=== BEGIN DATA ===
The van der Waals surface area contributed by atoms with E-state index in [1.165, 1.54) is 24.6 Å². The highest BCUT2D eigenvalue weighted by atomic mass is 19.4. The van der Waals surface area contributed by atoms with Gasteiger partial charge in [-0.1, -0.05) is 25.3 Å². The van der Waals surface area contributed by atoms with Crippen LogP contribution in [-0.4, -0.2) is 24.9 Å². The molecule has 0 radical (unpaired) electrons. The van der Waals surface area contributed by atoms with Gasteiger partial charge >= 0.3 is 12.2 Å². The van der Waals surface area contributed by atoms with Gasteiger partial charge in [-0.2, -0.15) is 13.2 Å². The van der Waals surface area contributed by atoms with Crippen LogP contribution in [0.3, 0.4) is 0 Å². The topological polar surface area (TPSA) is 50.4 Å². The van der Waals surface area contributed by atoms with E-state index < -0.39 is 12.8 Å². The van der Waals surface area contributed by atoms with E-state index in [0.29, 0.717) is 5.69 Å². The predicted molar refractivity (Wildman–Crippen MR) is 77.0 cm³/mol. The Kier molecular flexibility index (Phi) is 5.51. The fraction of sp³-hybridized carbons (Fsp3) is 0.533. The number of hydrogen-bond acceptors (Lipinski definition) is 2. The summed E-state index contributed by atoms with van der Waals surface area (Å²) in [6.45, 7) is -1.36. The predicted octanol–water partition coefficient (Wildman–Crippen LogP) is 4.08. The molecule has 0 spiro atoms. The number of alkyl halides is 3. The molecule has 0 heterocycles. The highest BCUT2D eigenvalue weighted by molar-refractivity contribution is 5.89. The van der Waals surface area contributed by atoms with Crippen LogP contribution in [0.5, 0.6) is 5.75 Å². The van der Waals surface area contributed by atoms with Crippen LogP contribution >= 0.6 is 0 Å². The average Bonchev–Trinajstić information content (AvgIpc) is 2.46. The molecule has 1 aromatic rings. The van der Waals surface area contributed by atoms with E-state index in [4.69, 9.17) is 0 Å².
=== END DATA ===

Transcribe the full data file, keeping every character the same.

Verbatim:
The van der Waals surface area contributed by atoms with E-state index in [1.165, 1.54) is 24.6 Å². The highest BCUT2D eigenvalue weighted by atomic mass is 19.4. The van der Waals surface area contributed by atoms with Gasteiger partial charge in [-0.1, -0.05) is 25.3 Å². The van der Waals surface area contributed by atoms with Crippen LogP contribution in [-0.4, -0.2) is 24.9 Å². The molecule has 0 radical (unpaired) electrons. The van der Waals surface area contributed by atoms with Gasteiger partial charge >= 0.3 is 12.2 Å². The van der Waals surface area contributed by atoms with Gasteiger partial charge in [-0.2, -0.15) is 13.2 Å². The van der Waals surface area contributed by atoms with Crippen LogP contribution in [0.3, 0.4) is 0 Å². The topological polar surface area (TPSA) is 50.4 Å². The van der Waals surface area contributed by atoms with E-state index < -0.39 is 12.8 Å². The van der Waals surface area contributed by atoms with E-state index in [0.29, 0.717) is 5.69 Å². The predicted molar refractivity (Wildman–Crippen MR) is 77.0 cm³/mol. The Kier molecular flexibility index (Phi) is 5.51. The fraction of sp³-hybridized carbons (Fsp3) is 0.533. The number of hydrogen-bond acceptors (Lipinski definition) is 2. The summed E-state index contributed by atoms with van der Waals surface area (Å²) in [6.45, 7) is -1.36. The predicted octanol–water partition coefficient (Wildman–Crippen LogP) is 4.08. The molecule has 0 spiro atoms. The number of alkyl halides is 3. The molecule has 0 heterocycles. The highest BCUT2D eigenvalue weighted by molar-refractivity contribution is 5.89. The van der Waals surface area contributed by atoms with Crippen LogP contribution in [0.5, 0.6) is 5.75 Å². The van der Waals surface area contributed by atoms with Crippen LogP contribution >= 0.6 is 0 Å². The average Bonchev–Trinajstić information content (AvgIpc) is 2.46. The molecule has 1 aromatic rings. The van der Waals surface area contributed by atoms with E-state index in [4.69, 9.17) is 0 Å².